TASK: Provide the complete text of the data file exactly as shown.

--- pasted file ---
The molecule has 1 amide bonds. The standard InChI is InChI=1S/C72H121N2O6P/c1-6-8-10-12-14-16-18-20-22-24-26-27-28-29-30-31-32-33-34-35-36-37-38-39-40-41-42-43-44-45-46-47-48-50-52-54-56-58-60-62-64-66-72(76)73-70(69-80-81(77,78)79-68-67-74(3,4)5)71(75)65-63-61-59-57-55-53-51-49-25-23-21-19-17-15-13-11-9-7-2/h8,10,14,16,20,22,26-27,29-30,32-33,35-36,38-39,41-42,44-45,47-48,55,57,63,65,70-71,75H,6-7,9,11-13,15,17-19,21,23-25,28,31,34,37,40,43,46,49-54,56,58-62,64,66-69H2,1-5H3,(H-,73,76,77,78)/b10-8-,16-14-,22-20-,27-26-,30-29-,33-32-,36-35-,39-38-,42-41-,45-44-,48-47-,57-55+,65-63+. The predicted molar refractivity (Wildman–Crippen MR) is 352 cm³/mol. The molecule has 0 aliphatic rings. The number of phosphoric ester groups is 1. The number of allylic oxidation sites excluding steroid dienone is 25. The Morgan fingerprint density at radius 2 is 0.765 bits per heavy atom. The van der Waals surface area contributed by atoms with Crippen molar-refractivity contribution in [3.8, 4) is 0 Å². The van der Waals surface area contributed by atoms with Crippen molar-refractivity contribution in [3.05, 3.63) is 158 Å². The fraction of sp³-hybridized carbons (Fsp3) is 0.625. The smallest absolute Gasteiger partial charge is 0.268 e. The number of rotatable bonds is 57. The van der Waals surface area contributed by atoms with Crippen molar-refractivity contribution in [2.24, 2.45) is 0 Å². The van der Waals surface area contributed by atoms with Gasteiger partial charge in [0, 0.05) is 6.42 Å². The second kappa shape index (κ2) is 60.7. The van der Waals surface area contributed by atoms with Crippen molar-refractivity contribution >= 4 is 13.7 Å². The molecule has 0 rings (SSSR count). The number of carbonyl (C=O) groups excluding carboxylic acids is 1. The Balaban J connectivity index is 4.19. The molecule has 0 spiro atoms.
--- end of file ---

The molecule has 1 amide bonds. The standard InChI is InChI=1S/C72H121N2O6P/c1-6-8-10-12-14-16-18-20-22-24-26-27-28-29-30-31-32-33-34-35-36-37-38-39-40-41-42-43-44-45-46-47-48-50-52-54-56-58-60-62-64-66-72(76)73-70(69-80-81(77,78)79-68-67-74(3,4)5)71(75)65-63-61-59-57-55-53-51-49-25-23-21-19-17-15-13-11-9-7-2/h8,10,14,16,20,22,26-27,29-30,32-33,35-36,38-39,41-42,44-45,47-48,55,57,63,65,70-71,75H,6-7,9,11-13,15,17-19,21,23-25,28,31,34,37,40,43,46,49-54,56,58-62,64,66-69H2,1-5H3,(H-,73,76,77,78)/b10-8-,16-14-,22-20-,27-26-,30-29-,33-32-,36-35-,39-38-,42-41-,45-44-,48-47-,57-55+,65-63+. The predicted molar refractivity (Wildman–Crippen MR) is 352 cm³/mol. The molecule has 0 aliphatic rings. The number of phosphoric ester groups is 1. The number of allylic oxidation sites excluding steroid dienone is 25. The Morgan fingerprint density at radius 2 is 0.765 bits per heavy atom. The van der Waals surface area contributed by atoms with Crippen molar-refractivity contribution in [3.8, 4) is 0 Å². The van der Waals surface area contributed by atoms with Crippen molar-refractivity contribution in [3.05, 3.63) is 158 Å². The fraction of sp³-hybridized carbons (Fsp3) is 0.625. The smallest absolute Gasteiger partial charge is 0.268 e. The number of rotatable bonds is 57. The van der Waals surface area contributed by atoms with Crippen molar-refractivity contribution in [2.24, 2.45) is 0 Å². The van der Waals surface area contributed by atoms with Gasteiger partial charge in [0, 0.05) is 6.42 Å². The second kappa shape index (κ2) is 60.7. The van der Waals surface area contributed by atoms with Crippen molar-refractivity contribution >= 4 is 13.7 Å². The molecule has 0 rings (SSSR count). The number of carbonyl (C=O) groups excluding carboxylic acids is 1. The Balaban J connectivity index is 4.19. The molecule has 0 spiro atoms.